E.S.J. Mmm..that’s easy – I’m just waiting for the call from Hollywood! Colin Firth as Allen, and Cate Blanchett as Lucy.
T.R.: How much time and effort went into your research for the book?
E.S.J.: About twenty years of general research as a hobby, and two years of concentrated research to create and support the story.
T.R.: If you could be somebody else for a day who would you choose and why?
E.S.J.: Lucy Worsley, curating at HRP or making a series at Hampton Court or the Tower. I think she has one of the best jobs in the world!
T.R. What do you do when you are not writing?
E.S.J.: I am a management consultant in biotech providing support and education programs for patients with chronic health issues, which I find incredibly rewarding. I also love to spend time with my husband, dog and two cats, and read, swim, hike, cook, travel, entertain friends and visit my daughter who’s at Uni in England.
T.R: Thank you so much for being our guest today Elizabeth.
Elizabeth St.John was brought up in England and lives in California. To inform her writing, she has tracked down family papers and sites from Nottingham Castle, Lydiard Park, and the British Library to Castle Fonmon and The Tower of London. Although the family sold a few castles and country homes along the way (it’s hard to keep a good castle going these days), Elizabeth’s family still occupy them – in the form of portraits, memoirs, and gardens that carry their imprint. And the occasional ghost. But that’s a different story…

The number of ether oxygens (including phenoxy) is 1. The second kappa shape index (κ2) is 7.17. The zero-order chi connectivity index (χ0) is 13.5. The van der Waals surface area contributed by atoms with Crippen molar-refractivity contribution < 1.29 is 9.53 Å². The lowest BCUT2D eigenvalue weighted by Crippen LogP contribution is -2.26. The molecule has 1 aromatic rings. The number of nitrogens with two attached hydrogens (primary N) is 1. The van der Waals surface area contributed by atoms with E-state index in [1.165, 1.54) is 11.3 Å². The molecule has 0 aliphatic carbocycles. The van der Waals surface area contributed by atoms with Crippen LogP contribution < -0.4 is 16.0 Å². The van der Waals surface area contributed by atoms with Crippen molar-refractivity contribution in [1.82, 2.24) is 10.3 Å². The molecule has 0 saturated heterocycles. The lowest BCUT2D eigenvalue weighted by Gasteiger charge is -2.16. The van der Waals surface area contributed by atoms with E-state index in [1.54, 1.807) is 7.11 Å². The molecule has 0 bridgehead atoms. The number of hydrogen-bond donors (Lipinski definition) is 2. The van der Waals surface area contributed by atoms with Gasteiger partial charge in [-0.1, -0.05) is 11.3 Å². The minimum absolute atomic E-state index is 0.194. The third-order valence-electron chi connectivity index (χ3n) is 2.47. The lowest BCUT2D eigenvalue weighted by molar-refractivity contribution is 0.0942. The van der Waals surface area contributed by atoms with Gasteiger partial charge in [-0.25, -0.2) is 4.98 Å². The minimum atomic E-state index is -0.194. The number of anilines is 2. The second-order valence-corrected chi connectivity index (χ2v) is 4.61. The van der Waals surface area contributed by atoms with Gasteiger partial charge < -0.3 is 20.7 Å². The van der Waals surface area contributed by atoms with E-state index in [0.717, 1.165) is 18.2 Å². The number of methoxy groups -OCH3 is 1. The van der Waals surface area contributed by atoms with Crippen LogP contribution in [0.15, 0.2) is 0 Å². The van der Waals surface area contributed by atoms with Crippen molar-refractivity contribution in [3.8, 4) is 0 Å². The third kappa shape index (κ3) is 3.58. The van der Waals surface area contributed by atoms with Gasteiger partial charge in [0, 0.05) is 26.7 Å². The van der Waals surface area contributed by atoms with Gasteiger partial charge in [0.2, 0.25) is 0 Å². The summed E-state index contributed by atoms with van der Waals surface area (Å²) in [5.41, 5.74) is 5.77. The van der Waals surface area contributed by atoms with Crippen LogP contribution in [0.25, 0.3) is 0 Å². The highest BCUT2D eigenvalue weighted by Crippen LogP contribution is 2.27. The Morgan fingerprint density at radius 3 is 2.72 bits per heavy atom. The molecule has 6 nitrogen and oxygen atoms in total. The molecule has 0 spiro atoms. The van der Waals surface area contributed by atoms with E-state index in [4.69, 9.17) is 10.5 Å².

Elizabeth is currently writing a sequel to The Lady of the Tower, following the fortunes of the St.John family during the English Civil War. The working title is “By Love Divided”, and it is due to publish in early 2017.
Giveaway Lady of the Tower by Elizabeth St. John
This giveaway it is for one copy, paperback or eBook (winner’s choice). Print copies are open to US addresses only. Ebooks are open internationally. This giveaway ends on August 26, 2016 midnight pacific time. Entries are accepted via Rafflecopter only.
Tour Schedule for Lady of the Tower by Elizabeth St. John
Tuesday, August 9
Review, Excerpt & Giveaway at The Silver Dagger Scriptorium
Wednesday, August 10
Review at A Holland Reads
Thursday, August 11
Review at Book Nerd
Saturday, August 13
Review at 100 Pages a Day
Sunday, August 14
Review at Svetlana’s Reads and Views